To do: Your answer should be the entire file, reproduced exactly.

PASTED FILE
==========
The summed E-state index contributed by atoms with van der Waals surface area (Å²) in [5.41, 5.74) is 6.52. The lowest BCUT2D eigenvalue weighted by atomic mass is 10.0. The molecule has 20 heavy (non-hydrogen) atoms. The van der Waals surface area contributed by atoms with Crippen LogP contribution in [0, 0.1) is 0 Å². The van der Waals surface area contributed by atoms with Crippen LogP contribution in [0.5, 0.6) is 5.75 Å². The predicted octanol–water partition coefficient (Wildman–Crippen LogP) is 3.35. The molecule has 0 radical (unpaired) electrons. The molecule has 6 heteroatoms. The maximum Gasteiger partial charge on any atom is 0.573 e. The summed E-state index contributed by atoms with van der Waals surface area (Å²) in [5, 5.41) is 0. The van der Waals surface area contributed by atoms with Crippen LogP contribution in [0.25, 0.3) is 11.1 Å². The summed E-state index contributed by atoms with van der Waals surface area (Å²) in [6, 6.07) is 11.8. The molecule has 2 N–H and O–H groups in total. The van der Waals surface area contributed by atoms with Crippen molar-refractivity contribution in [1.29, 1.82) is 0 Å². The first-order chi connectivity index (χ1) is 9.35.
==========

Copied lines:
The summed E-state index contributed by atoms with van der Waals surface area (Å²) in [5.41, 5.74) is 6.52. The lowest BCUT2D eigenvalue weighted by atomic mass is 10.0. The molecule has 20 heavy (non-hydrogen) atoms. The van der Waals surface area contributed by atoms with Crippen LogP contribution in [0, 0.1) is 0 Å². The van der Waals surface area contributed by atoms with Crippen LogP contribution in [0.5, 0.6) is 5.75 Å². The predicted octanol–water partition coefficient (Wildman–Crippen LogP) is 3.35. The molecule has 0 radical (unpaired) electrons. The molecule has 6 heteroatoms. The maximum Gasteiger partial charge on any atom is 0.573 e. The summed E-state index contributed by atoms with van der Waals surface area (Å²) in [5, 5.41) is 0. The van der Waals surface area contributed by atoms with Crippen LogP contribution in [0.25, 0.3) is 11.1 Å². The summed E-state index contributed by atoms with van der Waals surface area (Å²) in [6, 6.07) is 11.8. The molecule has 2 N–H and O–H groups in total. The van der Waals surface area contributed by atoms with Crippen molar-refractivity contribution in [1.29, 1.82) is 0 Å². The first-order chi connectivity index (χ1) is 9.35.